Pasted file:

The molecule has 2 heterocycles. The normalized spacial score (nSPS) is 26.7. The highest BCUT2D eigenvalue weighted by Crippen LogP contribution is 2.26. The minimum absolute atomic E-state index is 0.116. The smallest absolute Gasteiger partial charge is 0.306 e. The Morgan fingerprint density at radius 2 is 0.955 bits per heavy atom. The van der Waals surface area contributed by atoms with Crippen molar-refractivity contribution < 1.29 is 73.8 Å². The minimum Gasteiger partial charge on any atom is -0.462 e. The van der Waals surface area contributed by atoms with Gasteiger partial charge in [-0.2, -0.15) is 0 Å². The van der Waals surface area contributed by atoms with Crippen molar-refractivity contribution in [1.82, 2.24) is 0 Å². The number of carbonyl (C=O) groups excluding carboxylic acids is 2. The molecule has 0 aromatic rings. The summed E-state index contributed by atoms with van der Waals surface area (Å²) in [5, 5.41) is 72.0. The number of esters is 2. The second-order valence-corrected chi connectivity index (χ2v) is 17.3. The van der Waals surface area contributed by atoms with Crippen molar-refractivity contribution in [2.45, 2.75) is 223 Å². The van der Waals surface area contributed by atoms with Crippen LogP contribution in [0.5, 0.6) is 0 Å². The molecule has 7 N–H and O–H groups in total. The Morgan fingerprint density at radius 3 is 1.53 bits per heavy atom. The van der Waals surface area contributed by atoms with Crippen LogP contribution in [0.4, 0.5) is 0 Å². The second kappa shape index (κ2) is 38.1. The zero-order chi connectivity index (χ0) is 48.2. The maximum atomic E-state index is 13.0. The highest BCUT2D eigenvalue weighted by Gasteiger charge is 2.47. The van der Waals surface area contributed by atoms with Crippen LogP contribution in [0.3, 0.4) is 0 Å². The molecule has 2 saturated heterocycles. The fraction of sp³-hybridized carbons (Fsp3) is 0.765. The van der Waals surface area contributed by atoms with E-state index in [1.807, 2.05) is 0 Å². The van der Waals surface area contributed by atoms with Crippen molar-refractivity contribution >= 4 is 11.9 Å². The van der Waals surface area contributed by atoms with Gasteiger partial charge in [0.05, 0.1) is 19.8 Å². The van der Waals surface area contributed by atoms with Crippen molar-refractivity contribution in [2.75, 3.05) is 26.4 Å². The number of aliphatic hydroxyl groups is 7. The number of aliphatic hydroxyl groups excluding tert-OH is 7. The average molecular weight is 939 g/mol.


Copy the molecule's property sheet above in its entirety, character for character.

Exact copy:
The molecule has 2 heterocycles. The normalized spacial score (nSPS) is 26.7. The highest BCUT2D eigenvalue weighted by Crippen LogP contribution is 2.26. The minimum absolute atomic E-state index is 0.116. The smallest absolute Gasteiger partial charge is 0.306 e. The Morgan fingerprint density at radius 2 is 0.955 bits per heavy atom. The van der Waals surface area contributed by atoms with Crippen molar-refractivity contribution < 1.29 is 73.8 Å². The minimum Gasteiger partial charge on any atom is -0.462 e. The van der Waals surface area contributed by atoms with Gasteiger partial charge in [-0.2, -0.15) is 0 Å². The van der Waals surface area contributed by atoms with Crippen molar-refractivity contribution in [1.82, 2.24) is 0 Å². The number of carbonyl (C=O) groups excluding carboxylic acids is 2. The molecule has 0 aromatic rings. The summed E-state index contributed by atoms with van der Waals surface area (Å²) in [5, 5.41) is 72.0. The number of esters is 2. The second-order valence-corrected chi connectivity index (χ2v) is 17.3. The van der Waals surface area contributed by atoms with Crippen molar-refractivity contribution in [2.45, 2.75) is 223 Å². The van der Waals surface area contributed by atoms with Crippen LogP contribution in [0.5, 0.6) is 0 Å². The molecule has 7 N–H and O–H groups in total. The Morgan fingerprint density at radius 3 is 1.53 bits per heavy atom. The van der Waals surface area contributed by atoms with Crippen LogP contribution in [0.4, 0.5) is 0 Å². The second kappa shape index (κ2) is 38.1. The zero-order chi connectivity index (χ0) is 48.2. The maximum atomic E-state index is 13.0. The highest BCUT2D eigenvalue weighted by Gasteiger charge is 2.47. The van der Waals surface area contributed by atoms with Crippen LogP contribution in [0.3, 0.4) is 0 Å². The molecule has 2 saturated heterocycles. The fraction of sp³-hybridized carbons (Fsp3) is 0.765. The van der Waals surface area contributed by atoms with E-state index in [1.807, 2.05) is 0 Å². The van der Waals surface area contributed by atoms with Crippen molar-refractivity contribution >= 4 is 11.9 Å². The van der Waals surface area contributed by atoms with Gasteiger partial charge in [0.05, 0.1) is 19.8 Å². The van der Waals surface area contributed by atoms with Crippen molar-refractivity contribution in [2.75, 3.05) is 26.4 Å². The number of aliphatic hydroxyl groups is 7. The number of aliphatic hydroxyl groups excluding tert-OH is 7. The average molecular weight is 939 g/mol.